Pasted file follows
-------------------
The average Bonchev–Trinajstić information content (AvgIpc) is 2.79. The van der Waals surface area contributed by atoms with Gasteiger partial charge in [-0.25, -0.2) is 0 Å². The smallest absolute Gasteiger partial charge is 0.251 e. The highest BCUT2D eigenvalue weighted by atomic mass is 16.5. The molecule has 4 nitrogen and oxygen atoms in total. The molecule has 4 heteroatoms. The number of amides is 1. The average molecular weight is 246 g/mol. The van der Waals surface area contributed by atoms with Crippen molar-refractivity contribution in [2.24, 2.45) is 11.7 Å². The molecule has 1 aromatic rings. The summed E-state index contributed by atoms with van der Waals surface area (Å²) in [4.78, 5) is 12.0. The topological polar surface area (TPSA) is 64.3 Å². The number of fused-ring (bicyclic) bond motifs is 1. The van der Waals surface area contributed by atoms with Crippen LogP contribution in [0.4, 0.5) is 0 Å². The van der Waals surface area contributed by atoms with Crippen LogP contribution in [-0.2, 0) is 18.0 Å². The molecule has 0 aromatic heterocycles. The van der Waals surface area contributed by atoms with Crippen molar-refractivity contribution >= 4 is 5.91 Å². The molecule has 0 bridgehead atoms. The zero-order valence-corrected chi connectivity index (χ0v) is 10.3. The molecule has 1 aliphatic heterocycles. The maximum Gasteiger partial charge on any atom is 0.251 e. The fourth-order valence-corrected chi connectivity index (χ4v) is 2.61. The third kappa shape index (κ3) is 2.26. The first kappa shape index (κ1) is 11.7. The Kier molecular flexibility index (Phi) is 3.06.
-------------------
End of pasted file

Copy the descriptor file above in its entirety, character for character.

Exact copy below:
The average Bonchev–Trinajstić information content (AvgIpc) is 2.79. The van der Waals surface area contributed by atoms with Gasteiger partial charge in [-0.25, -0.2) is 0 Å². The smallest absolute Gasteiger partial charge is 0.251 e. The highest BCUT2D eigenvalue weighted by atomic mass is 16.5. The molecule has 4 nitrogen and oxygen atoms in total. The molecule has 4 heteroatoms. The number of amides is 1. The average molecular weight is 246 g/mol. The van der Waals surface area contributed by atoms with Crippen molar-refractivity contribution in [2.24, 2.45) is 11.7 Å². The molecule has 1 aromatic rings. The summed E-state index contributed by atoms with van der Waals surface area (Å²) in [4.78, 5) is 12.0. The topological polar surface area (TPSA) is 64.3 Å². The number of fused-ring (bicyclic) bond motifs is 1. The van der Waals surface area contributed by atoms with Crippen LogP contribution in [0.4, 0.5) is 0 Å². The van der Waals surface area contributed by atoms with Crippen LogP contribution in [-0.2, 0) is 18.0 Å². The molecule has 0 aromatic heterocycles. The van der Waals surface area contributed by atoms with Crippen molar-refractivity contribution >= 4 is 5.91 Å². The molecule has 0 bridgehead atoms. The zero-order valence-corrected chi connectivity index (χ0v) is 10.3. The molecule has 1 aliphatic heterocycles. The maximum Gasteiger partial charge on any atom is 0.251 e. The fourth-order valence-corrected chi connectivity index (χ4v) is 2.61. The third kappa shape index (κ3) is 2.26. The first kappa shape index (κ1) is 11.7. The Kier molecular flexibility index (Phi) is 3.06.